HIV/AIDS Outreach

HIV testing during medical camp

HIV/AIDS Awareness and Prevention Program

URF provides free HIV testing and counseling through a partnership with Uganda Cares, a local health organization offering care to AIDS patients. We facilitate transportation for patients to get treatment, medication, and counseling,  from the Uganda Cares clinic in Masaka. Regulary URF holds workshops including talks on AIDS prevention done by health professionals and AIDS researchers.

Background on HIV/AIDS, TB and MALARIA

HIV/AIDS: In Uganda, it is estimated that the cumulative number of people who have been infected with HIV is about 2,000,000. About 1 million have died of AIDS and 1,107,644 are living with HIV/AIDS.

HIV prevalence ranges from 2.8 to 6.6% (average 4.1) according to the UNAIDS report 2003. This is a decline from the average of 6.5% HIV prevalence in 2002. This decline is attributed to the strong national government and non-government agencies’ prevention efforts to date.

Denial, stigma and discrimination continue to exist in communities despite the numerous efforts that have been made to educate the communities. This has contributed to low attendance at Voluntary Counseling and Testing (VCT) and Prevention of Mother to Child Transmission (PMTCT) services.

Whereas heterosexual behaviors remain the major mode of HIV transmission (over 90%),  mother to child transmission has increasingly been noted as another area of concern. The availability of Anti Retro Virals (ARVs) has improved and prolonged the lives of the people living with AIDS. These developments have led to new challenges which require new information, education and communication frameworks.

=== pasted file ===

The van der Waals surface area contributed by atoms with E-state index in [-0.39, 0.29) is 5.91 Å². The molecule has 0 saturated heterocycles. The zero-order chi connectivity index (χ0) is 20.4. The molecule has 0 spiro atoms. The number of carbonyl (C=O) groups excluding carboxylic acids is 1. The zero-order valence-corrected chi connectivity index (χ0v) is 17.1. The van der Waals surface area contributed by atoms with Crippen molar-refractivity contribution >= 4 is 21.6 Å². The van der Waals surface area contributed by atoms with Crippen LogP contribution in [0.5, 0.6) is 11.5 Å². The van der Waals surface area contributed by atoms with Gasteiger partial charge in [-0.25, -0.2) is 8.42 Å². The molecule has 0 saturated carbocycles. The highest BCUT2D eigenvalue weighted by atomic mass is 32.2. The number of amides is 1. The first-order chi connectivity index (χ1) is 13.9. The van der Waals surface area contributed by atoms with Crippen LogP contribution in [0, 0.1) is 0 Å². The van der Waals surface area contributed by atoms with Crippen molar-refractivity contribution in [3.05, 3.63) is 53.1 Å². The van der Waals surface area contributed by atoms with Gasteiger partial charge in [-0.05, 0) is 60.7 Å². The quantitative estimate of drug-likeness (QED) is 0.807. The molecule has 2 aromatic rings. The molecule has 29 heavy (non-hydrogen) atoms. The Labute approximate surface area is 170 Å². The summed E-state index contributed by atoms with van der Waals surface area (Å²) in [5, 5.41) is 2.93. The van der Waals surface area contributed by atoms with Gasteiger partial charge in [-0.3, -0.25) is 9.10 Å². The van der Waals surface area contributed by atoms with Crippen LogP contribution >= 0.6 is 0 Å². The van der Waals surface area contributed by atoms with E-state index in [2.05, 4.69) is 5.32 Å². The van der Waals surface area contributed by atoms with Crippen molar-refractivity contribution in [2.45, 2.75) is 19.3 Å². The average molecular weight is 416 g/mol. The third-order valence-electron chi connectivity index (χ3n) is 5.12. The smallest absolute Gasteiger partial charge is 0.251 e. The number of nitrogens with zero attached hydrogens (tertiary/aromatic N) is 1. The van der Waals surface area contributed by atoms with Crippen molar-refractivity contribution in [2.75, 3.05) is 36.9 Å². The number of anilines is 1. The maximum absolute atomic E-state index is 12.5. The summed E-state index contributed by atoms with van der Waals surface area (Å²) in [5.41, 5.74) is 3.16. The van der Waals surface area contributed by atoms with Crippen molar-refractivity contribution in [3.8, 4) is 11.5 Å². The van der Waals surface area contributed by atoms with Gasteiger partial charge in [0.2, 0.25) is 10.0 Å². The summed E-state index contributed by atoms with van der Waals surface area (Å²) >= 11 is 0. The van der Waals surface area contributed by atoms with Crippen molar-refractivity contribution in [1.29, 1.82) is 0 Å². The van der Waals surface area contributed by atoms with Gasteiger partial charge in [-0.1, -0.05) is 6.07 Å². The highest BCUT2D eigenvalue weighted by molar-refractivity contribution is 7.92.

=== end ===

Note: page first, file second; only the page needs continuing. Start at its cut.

The low risk perception by individuals, in some cohorts especially the youth and other vulnerable groups has negatively affected behavior change. Sadly, the reported decline in the HIV prevalence has made people complacent, leading to higher risks of increased infections. This therefore requires integration of life skills building and innovation in the way information, education and communication are disseminated.

Local culture also limits parent-child dialogue, particularly issues related to sex education. Sex is considered sacred in most indigenous cultures and so many Ugandans do not share sex-related issues in public.

HIV/AIDS, Malaria Control and Health Care Management Programme:

General Health is a pre-requisite for a productive community and consequently poverty reduction. In Uganda, ill health was the most frequently cited cause and consequence of poverty in the 1999-Uganda Participatory Poverty Assessment Process (UPPAP) study. Improving health is therefore essential to reducing poverty and facilitating economic development. HIV/AIDS and Malaria are the most significant threat to the health of the target community. Currently, they both account for 45% of all outpatient visits at health centers and 20% of inpatient death.
It is estimated that families spend up to 50% of all household income on HIV/AIDS care and Malaria treatment, they both account for up to 40% of all man-hours lost per annum which has big implications on the affected families and the nation at large.